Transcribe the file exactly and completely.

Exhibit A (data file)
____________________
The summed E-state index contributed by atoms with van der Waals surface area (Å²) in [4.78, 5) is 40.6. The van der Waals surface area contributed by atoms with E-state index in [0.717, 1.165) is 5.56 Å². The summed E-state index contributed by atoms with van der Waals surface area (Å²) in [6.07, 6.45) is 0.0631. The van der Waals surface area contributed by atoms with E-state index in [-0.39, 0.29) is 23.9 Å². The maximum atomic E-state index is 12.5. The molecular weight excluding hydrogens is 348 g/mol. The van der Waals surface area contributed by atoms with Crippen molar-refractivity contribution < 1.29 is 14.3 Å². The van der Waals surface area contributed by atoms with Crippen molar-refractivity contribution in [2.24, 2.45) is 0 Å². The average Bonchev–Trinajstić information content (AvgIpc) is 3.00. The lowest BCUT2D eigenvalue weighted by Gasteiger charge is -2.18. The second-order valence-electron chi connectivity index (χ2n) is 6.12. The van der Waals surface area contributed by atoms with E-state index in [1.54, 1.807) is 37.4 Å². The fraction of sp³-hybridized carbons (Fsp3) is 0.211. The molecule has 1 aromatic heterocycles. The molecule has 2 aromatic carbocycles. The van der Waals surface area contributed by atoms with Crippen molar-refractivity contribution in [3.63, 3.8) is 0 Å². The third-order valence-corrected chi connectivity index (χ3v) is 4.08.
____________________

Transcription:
The summed E-state index contributed by atoms with van der Waals surface area (Å²) in [4.78, 5) is 40.6. The van der Waals surface area contributed by atoms with E-state index in [0.717, 1.165) is 5.56 Å². The summed E-state index contributed by atoms with van der Waals surface area (Å²) in [6.07, 6.45) is 0.0631. The van der Waals surface area contributed by atoms with E-state index in [-0.39, 0.29) is 23.9 Å². The maximum atomic E-state index is 12.5. The molecular weight excluding hydrogens is 348 g/mol. The van der Waals surface area contributed by atoms with Crippen molar-refractivity contribution < 1.29 is 14.3 Å². The van der Waals surface area contributed by atoms with Crippen molar-refractivity contribution in [2.24, 2.45) is 0 Å². The average Bonchev–Trinajstić information content (AvgIpc) is 3.00. The lowest BCUT2D eigenvalue weighted by Gasteiger charge is -2.18. The second-order valence-electron chi connectivity index (χ2n) is 6.12. The van der Waals surface area contributed by atoms with E-state index in [1.54, 1.807) is 37.4 Å². The fraction of sp³-hybridized carbons (Fsp3) is 0.211. The molecule has 1 aromatic heterocycles. The molecule has 2 aromatic carbocycles. The van der Waals surface area contributed by atoms with Crippen molar-refractivity contribution in [3.63, 3.8) is 0 Å². The third-order valence-corrected chi connectivity index (χ3v) is 4.08.